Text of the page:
Back in 2011 when I was developing the course with my fellow...
Thursday 10 April 2014, 10:46
In the first of two insights into investigative reporting by BBC regional news teams, Guy Lynn tells the story behind an award-winning undercover operation that lifted the lid on racism in the London housing market. The joint story by Inside Out London and BBC London News will receive the top investigative journalism prize at the European Circom awards next month, having already been named best exclusive investigation of the year at last month’s Ruby Awards, which celebrate the best of BBC television in the nations and regions:
Little in your work as a TV reporter - doing ‘lives’ in...
Wednesday 9 April 2014, 13:11
The dramatic expansion and proliferation of media in Afghanistan in recent years played a pivotal role in the weekend’s presidential elections, by mobilising millions of Afghans in all parts of the country to take part in the democratic process despite widespread security threats by the Taliban.
Although Afghanistan is one of youngest democracies in the world, with its economy almost totally dependent on foreign aid, the presidential election campaign somehow resembled what might be seen in any modern democratic country. As the BBC’s chief international correspondent Lyse Doucet observed...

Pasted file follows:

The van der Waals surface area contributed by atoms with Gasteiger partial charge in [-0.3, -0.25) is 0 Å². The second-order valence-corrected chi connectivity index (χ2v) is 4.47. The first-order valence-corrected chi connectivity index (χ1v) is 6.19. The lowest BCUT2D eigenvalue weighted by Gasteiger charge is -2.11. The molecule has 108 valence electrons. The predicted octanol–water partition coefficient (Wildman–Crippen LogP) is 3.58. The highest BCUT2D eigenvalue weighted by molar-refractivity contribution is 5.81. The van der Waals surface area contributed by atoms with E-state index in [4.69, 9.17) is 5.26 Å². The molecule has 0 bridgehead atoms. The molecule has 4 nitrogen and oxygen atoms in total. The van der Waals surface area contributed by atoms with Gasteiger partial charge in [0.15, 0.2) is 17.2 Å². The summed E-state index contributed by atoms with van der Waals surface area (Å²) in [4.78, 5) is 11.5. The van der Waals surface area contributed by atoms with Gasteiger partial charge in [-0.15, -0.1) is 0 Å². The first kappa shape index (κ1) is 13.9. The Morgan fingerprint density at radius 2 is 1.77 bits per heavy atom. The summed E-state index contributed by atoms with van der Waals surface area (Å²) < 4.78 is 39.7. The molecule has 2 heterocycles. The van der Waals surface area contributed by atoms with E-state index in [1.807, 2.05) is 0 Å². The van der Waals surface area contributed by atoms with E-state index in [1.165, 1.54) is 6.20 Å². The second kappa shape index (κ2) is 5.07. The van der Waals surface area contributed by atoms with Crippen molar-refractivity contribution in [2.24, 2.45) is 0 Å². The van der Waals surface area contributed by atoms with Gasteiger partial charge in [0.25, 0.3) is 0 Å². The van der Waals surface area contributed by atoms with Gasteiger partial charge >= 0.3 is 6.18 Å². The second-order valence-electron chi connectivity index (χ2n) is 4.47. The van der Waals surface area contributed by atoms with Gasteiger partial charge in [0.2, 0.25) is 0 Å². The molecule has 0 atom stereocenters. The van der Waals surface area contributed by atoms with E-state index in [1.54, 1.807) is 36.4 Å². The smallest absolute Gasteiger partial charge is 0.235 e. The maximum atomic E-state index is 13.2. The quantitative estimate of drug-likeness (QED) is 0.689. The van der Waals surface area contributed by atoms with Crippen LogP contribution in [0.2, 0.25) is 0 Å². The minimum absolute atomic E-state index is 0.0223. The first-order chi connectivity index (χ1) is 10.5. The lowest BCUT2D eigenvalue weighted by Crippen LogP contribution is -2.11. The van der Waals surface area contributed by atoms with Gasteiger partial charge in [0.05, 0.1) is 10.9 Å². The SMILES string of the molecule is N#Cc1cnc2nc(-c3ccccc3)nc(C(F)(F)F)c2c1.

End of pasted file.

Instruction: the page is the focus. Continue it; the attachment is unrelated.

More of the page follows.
Tuesday 8 April 2014, 11:23
Joel Simon was one of dozens of international journalists, editors, representatives of NGOs, diplomatic and legal figures who took part in this week’s London symposium Making the Protection of Journalists a Reality: Time to End Impunity.
A collaboration between BBC Global News, the Centre for Freedom of the Media (CFOM) and the College of Journalism, the conference sought to produce actions and strategies to combat impunity for violence against the media. It took place on the 100th day of detention for the al-Jazeera journalists imprisoned in Egypt. The CPJ executive’s proposals were some of...
Friday 4 April 2014, 12:02
This post by Ricardo Gonzalez Bernal continues our series of articles setting the scene for a major London conference on the protection of journalists. His exhortation to make journalist deaths “unthinkable” is given added urgency by the fatal shooting, confirmed today, of AP photojournalist Anja Niedringhaus and the attack on her colleague Kathy Gannon in Afghanistan.
The one-day symposium Making the Protection of Journalists a Reality: Time to End Impunity will be held in London’s BBC Broadcasting House on 7 April. It is a collaboration between BBC Global News, the Centre for Freedom of...